The Historic Forks of the Wabash offers a wide variety of educational opportunities for students of all ages and learning types.
Teachers can supplement their curriculum with hands-on learning and unparalleled opportunities for interaction. To see how our programs align with Indiana state educational standards, click here.
Senior groups can spend the day at the Forks strolling more than 1 1/2 miles of historic trails, visiting five restored 19th century dwellings, enjoying the facilities of our modern visitors center, or simply relaxing on the shores of the Wabash River. Families can take part in our special all-day interactive courses on pioneer crafts, art, archaeology, and more.
The Historic Forks of the Wabash can facilitate a wide variety of programs. On-site opportunities are great for schools, clubs, home-school groups, or day camps. Professional presentations are also available for your site. Topics include archaeology, canals and transportation, pioneer life, Woodland Indian history and more. Programs last one hour, but can be extended with hands-on activities to three hours.
Spend the afternoon with us and we’ll teach you pioneer skills, crafts, or other fun techniques. Programs vary in length and price, but are for any skill level. Interested? For more information call (260) 356-1903.
Teachers, Bring your students to the Forks of the Wabash for a day of education, interaction and fun. Tours – ranging from one hour to all day – are adapted to meet your educational goals. Interested in pioneer life and chores? Come and tour an 1847 log house, interact with spinners and weavers, discover kids’ chores, and participate in hands-on activities. Woodland Indian life? Students will visit the home of a Miami Indian chief, walk through a wigwam, and play Native American games. Give your students an opportunity for individual discovery and interpretation.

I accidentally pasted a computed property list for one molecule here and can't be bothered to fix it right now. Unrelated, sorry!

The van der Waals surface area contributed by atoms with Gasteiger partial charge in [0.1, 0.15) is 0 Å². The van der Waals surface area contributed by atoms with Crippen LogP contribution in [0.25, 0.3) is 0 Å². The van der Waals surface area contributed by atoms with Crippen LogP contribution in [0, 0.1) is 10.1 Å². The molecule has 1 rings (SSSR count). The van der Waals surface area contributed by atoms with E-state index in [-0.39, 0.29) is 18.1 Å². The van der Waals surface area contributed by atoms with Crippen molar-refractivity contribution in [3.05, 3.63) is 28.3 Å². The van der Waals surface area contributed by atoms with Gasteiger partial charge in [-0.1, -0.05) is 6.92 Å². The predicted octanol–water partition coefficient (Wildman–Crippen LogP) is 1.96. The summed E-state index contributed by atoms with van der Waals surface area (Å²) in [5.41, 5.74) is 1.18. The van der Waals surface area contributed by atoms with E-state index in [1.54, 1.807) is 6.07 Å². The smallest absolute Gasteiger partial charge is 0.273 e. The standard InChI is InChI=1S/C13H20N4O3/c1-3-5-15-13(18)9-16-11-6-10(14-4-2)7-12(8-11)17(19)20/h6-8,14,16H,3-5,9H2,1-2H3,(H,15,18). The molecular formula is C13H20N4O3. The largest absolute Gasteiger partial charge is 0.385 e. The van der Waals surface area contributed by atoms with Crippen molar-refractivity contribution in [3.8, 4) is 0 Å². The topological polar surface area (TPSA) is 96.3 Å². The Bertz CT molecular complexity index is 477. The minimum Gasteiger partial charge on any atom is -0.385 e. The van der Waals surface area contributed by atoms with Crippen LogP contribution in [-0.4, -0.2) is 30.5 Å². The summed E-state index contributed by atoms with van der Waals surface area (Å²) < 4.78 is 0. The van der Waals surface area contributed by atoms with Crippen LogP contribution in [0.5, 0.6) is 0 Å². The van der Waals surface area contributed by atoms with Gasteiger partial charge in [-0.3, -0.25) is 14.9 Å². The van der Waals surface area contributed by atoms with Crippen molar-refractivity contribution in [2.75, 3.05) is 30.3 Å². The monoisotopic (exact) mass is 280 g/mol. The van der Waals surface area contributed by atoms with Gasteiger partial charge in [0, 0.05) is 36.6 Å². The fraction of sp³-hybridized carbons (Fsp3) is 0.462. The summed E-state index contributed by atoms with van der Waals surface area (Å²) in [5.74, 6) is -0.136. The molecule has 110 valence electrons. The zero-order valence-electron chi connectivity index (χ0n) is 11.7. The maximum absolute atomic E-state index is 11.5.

The Forks of the Wabash Historic Park is located at US 24 and SR 9, just west of Huntington, Indiana. Located only 25 miles southwest of Fort Wayne, the Forks of the Wabash Historic Park is the ideal spot to learn about history and have fun. The historic park is the site of the Chief’s Richardville Lafontaine home, a German immigrant’s home, a one-room school house, a wicki-up, winding trails, a French trading post, remnants of the Wabash and Erie Canal, and, of course, the stately Wabash River.